What are the chances of having a stroke?
A stroke is a brain attack. It’s damage to part of the brain usually from a blood clot blocking an artery, but can also from bleeding (cerebral haemorrhage).
GPs are increasingly assessing a person’s risk of stroke in the next five or ten years based on factors such as age, smoking, high blood pressure and cholesterol, past history of a heart attack or minor stroke and diabetes.
If the five or ten year risk is high (say more than 10 or 15 per cent) then the doctor will usually recommend treatment and risk factor reduction.
But that’s just about people at risk over the next few years. What about your total lifetime chances of having a stroke?
That’s what researchers have just calculated globally and the results were shocking.
On average one in four people will have a stroke sometime in their lives. If you live in Eastern Europe it can be as high as one in three people. In Australia it’s one in five people – still a high number.
Does this mean we all need to be on medications for life?
No, say the researchers unless you’re at very high risk but it does mean from early on in life making sure your blood pressure is normal, you don’t smoke, you exercise, don’t consume more than the recommended level of alcohol, keep salt intake low, control your weight and try to prevent diabetes.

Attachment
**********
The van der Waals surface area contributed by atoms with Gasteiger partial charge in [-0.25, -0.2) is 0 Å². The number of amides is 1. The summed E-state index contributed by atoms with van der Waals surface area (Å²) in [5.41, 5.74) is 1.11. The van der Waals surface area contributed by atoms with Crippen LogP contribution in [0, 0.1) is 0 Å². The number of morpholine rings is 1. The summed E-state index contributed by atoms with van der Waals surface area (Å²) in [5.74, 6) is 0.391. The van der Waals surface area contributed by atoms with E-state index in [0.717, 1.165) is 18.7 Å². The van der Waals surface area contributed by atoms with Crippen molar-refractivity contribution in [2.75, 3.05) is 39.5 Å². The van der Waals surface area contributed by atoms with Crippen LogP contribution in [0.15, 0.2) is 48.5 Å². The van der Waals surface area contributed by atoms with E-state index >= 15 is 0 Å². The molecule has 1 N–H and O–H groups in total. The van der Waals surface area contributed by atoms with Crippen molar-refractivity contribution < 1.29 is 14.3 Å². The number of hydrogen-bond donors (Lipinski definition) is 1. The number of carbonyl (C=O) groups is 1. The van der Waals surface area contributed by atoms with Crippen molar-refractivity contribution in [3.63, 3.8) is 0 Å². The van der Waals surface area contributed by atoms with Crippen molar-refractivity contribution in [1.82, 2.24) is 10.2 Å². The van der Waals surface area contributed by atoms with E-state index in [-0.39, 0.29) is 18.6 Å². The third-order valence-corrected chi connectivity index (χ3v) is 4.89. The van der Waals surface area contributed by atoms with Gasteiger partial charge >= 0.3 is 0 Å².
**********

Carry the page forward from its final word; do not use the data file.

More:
It’s a bit of a lottery but the dice are loaded against people who have poor lifestyles.
Last Reviewed: 14/02/2020
© Norman Swan Medical Communications.
Stroke: signs, symptoms and treatment
A stroke occurs when a part of the brain is damaged or destroyed because it is deprived of blood, and therefore oxygen. Ischaemic stroke is the most common.
TIA: transient ischaemic attack
A TIA (transient ischaemic attack), also called a mini-stroke or temporary stroke, is when there is a temporary block in the blood supply to a part of the brain.
Vascular dementia is a general term that describes problems with reasoning, planning, judgement, memory and other thinking skills.
Metabolic syndrome is a condition that increases your risk of heart disease, stroke and diabetes. Lifestyle changes are the first step in its treatment.
Every Aboriginal person is at risk of heart disease, so it's important to look out for the warning signs so we can help ourselves and help each other. Lots of Aboriginal people have died of heart attack because they didn't even know they were having one.